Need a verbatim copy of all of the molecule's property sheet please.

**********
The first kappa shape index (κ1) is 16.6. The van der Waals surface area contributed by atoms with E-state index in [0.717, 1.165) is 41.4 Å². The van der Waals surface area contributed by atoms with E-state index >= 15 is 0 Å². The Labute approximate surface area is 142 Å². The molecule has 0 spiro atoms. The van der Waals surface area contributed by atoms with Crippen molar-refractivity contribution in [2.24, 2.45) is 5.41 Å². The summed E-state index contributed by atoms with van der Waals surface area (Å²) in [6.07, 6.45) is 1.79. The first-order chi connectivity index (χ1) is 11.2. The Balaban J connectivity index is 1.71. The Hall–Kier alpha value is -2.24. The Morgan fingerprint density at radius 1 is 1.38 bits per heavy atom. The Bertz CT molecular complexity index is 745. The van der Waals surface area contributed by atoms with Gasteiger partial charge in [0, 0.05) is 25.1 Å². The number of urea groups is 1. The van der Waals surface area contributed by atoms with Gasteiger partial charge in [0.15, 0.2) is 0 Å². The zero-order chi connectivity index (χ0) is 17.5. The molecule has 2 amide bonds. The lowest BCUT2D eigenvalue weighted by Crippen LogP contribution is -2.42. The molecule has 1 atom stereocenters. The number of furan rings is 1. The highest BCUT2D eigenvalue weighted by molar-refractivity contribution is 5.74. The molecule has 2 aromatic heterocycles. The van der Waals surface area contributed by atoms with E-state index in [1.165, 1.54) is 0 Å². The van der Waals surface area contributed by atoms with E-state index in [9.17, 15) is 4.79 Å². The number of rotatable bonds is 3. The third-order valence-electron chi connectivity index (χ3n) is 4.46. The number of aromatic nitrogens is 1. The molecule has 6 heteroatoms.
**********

The first kappa shape index (κ1) is 16.6. The van der Waals surface area contributed by atoms with E-state index in [0.717, 1.165) is 41.4 Å². The van der Waals surface area contributed by atoms with E-state index >= 15 is 0 Å². The Labute approximate surface area is 142 Å². The molecule has 0 spiro atoms. The van der Waals surface area contributed by atoms with Crippen molar-refractivity contribution in [2.24, 2.45) is 5.41 Å². The summed E-state index contributed by atoms with van der Waals surface area (Å²) in [6.07, 6.45) is 1.79. The first-order chi connectivity index (χ1) is 11.2. The Balaban J connectivity index is 1.71. The Hall–Kier alpha value is -2.24. The Morgan fingerprint density at radius 1 is 1.38 bits per heavy atom. The Bertz CT molecular complexity index is 745. The van der Waals surface area contributed by atoms with Gasteiger partial charge in [0, 0.05) is 25.1 Å². The number of urea groups is 1. The van der Waals surface area contributed by atoms with Gasteiger partial charge in [0.15, 0.2) is 0 Å². The zero-order chi connectivity index (χ0) is 17.5. The molecule has 2 amide bonds. The lowest BCUT2D eigenvalue weighted by Crippen LogP contribution is -2.42. The molecule has 1 atom stereocenters. The number of furan rings is 1. The highest BCUT2D eigenvalue weighted by molar-refractivity contribution is 5.74. The molecule has 2 aromatic heterocycles. The van der Waals surface area contributed by atoms with E-state index in [1.165, 1.54) is 0 Å². The van der Waals surface area contributed by atoms with E-state index in [9.17, 15) is 4.79 Å². The number of rotatable bonds is 3. The third-order valence-electron chi connectivity index (χ3n) is 4.46. The number of aromatic nitrogens is 1. The molecule has 6 heteroatoms.